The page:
• “Kuchar, who has two previous top-four finishes at the Scottish Open, made two eagles on his first nine and ran off four birdies in five holes to reach 9 under before bogeying his last hole of the day, the par-3 ninth.”

Full piece.

3. A John Deere stalwart struggles
Danny Lawhon, Des Moines Register, syndicated in Golfweek… “…the past 14 months might have been the most frustrating of the Cedar Rapids native’s professional career. He’s got just one top-10 finish in that span, and he hasn’t finished better than 16th this calendar year.”
  • “Coming off three weeks of mental and physical rest following the U.S. Open, he was a fountain of optimism Tuesday in his pre-tournament news conference. By Thursday evening, not even the friendly confines of the John Deere Classic seemed to be on his side.”
  • “For the first time in 11 years, Johnson failed to break par at TPC Deere Run, bogeying the 18th hole to card a 1-over-par round of 72. The last time the Drake alum was over par in any round in the Quad Cities was the third round in 2008, when he shot a 75 on his way to finishing 69th.”
4. Marathon: Lewis lurking
Golf Channel’s Randall Mell…”Stacy Lewis would like to take a decision out of U.S. Solheim Cup captain Juli Inkster’s hands.”
  • “Lewis would like to make the American team on points, rather than rely on a captain’s pick.”
  • “With a 6-under-par 65 Thursday at the Marathon Classic, Lewis took a step in that direction. She equaled her best score since rejoining the tour as a mom this year.”
  • “Lewis is one shot off the lead in suburban Toledo, where she’s embraced as a hometown favorite. She was born in Toledo, and her parents grew up there.”
5. Stricker leads Senior Players
AP report on the action…”Steve Stricker topped the Bridgestone Senior Players Championship leaderboard at 5 under with a hole to play Thursday when the first round was suspended for the day because of lightning and rain.”
  • “Coming off a victory two weeks ago in the U.S. Senior Open at Norte Dame, Stricker had a hole-in-one on the 184-yard, par-3 seventh at Firestone Country Club.”
  • “Play was suspended at 12:55 p.m., and called for the day at 5:05 p.m…”
6. “Things my grandma was hearing were really tough”
Golf Digest’s Joel Beall…”Kuchar did not reveal what his grandma read or heard, but has those in his life who keep him abreast of what’s being said about him.”
  • “Just the fact that she had called me to say, ‘I can’t believe what they are saying’ was hard, because I had a pretty decent idea from friends telling me, you know, ‘I can’t believe what this guy said,’ or ‘This guy really threw you under the bus,'” Kuchar said.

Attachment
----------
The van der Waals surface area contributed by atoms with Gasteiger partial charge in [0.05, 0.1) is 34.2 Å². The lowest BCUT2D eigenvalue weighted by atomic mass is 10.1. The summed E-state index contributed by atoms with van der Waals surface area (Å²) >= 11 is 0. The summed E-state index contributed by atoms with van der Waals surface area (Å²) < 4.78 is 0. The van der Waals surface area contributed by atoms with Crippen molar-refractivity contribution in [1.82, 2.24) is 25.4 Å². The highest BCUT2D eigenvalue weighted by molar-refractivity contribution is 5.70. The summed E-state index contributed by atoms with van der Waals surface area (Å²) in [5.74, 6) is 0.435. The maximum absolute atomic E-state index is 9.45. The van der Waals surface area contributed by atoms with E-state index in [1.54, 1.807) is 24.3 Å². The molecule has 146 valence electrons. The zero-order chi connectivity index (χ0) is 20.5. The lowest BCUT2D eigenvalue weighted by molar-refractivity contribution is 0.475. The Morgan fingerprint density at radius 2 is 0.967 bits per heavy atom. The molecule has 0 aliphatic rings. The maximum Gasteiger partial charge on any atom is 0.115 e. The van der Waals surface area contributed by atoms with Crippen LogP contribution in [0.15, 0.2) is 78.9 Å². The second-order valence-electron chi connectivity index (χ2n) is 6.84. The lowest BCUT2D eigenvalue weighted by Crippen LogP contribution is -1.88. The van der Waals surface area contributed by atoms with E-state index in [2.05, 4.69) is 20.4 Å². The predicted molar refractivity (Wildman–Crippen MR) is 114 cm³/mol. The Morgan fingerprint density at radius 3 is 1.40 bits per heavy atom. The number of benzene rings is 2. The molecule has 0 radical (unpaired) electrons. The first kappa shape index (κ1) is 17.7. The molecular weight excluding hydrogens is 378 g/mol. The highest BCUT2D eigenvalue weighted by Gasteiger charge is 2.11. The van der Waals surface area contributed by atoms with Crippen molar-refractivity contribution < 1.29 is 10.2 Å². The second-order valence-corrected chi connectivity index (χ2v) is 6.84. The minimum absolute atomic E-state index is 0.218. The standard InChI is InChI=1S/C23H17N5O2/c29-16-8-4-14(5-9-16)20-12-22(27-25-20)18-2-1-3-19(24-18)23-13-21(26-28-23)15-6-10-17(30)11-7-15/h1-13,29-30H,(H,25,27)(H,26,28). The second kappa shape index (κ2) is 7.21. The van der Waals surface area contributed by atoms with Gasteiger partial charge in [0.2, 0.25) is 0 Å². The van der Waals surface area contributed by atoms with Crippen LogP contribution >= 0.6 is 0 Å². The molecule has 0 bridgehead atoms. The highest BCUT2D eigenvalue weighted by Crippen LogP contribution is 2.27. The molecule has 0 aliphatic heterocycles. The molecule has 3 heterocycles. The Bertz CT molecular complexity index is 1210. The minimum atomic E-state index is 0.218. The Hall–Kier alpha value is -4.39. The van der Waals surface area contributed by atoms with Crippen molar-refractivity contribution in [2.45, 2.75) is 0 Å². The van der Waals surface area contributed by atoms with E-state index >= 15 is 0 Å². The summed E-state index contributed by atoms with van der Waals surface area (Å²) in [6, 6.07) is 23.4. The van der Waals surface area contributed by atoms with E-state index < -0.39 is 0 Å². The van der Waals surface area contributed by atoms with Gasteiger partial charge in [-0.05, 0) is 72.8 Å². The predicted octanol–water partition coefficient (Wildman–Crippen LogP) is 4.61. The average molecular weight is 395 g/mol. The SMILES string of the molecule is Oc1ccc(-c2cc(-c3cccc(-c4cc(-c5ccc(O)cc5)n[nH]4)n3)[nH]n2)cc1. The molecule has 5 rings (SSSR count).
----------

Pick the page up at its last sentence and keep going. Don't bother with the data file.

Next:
• Yet, mentioned above, Kuchar continues to enjoy a prosperous year. He attributes the run to the advice of Phil Mickelson (who’s also had his fun with Kuchar). “He’s been one that says, ‘Listen, this is a tough deal,'” Kuchar said of Mickelson’s words. “He said, ‘I’ve been through way worse. It will pass. You keep being the guy you are and this will go away. Unfortunately it’s a tough situation you’re in, but just keep being the guy you are and time will heal.'”
7. Kendra Little’s struggle
Golfweek’s Beth Ann Nichols...”If I had success, I knew that was going to push me closer to the LPGA,” said Little, who knew a drug test would have revealed her higher levels of testosterone.
  • “But it also would’ve pushed me closer to having to deal with my gender. That was such an insane internal battle.”
  • “It was around the age of 12 or 13 that a doctor first told Little that she was both a boy and a girl. After that day, she never discussed AIS with her parents or anyone else. Once a month she’d get estrogen injections. Later, once every three months.”
  • Those days in the doctor’s office were the darkest. There Little had to face the fact that she was different. That this really was her confusing and complex reality.
8. No Cliffs at High Carolina?
Dillon Davis, Asheville Citizen Times (syndicated in Golfweek)…”A nearly 800-acre Swannanoa, Virginia, property that once was the intended site of a luxury housing community and a Tiger Woods-designed golf course has changed hands, but future development plans there remain unclear.”
“The property was slated to be part of The Cliffs at High Carolina, a neighborhood project featuring about 1,000 luxury homes and what would have been the first U.S. golf course designed by Woods straddling parts of the Fairview and Swannanoa communities. It was sold in April by David Straus of Straus Family LLC for about $15.3 million.”
9. Rain no concern for Royal Portrush
RTE Sport report…“There are no concerns about Royal Portrush links golf club ahead of next week’s Open Championship after heavy rainfall on Wednesday.”
  • “Footage emerged on social media of torrential rain and several puddles at the venue in Antrim. Retired Ulster rugby player Darren Cave posted the video on his official Instagram account today, but tournament organisers Royal and Ancient (R&A) have no worries about the condition of Portrush.”
  • “We had a lot of rain yesterday but the course coped well and we are happy with how it is looking,” an R&A spokesman told RTÉ Sport.

Full piece.

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19th Hole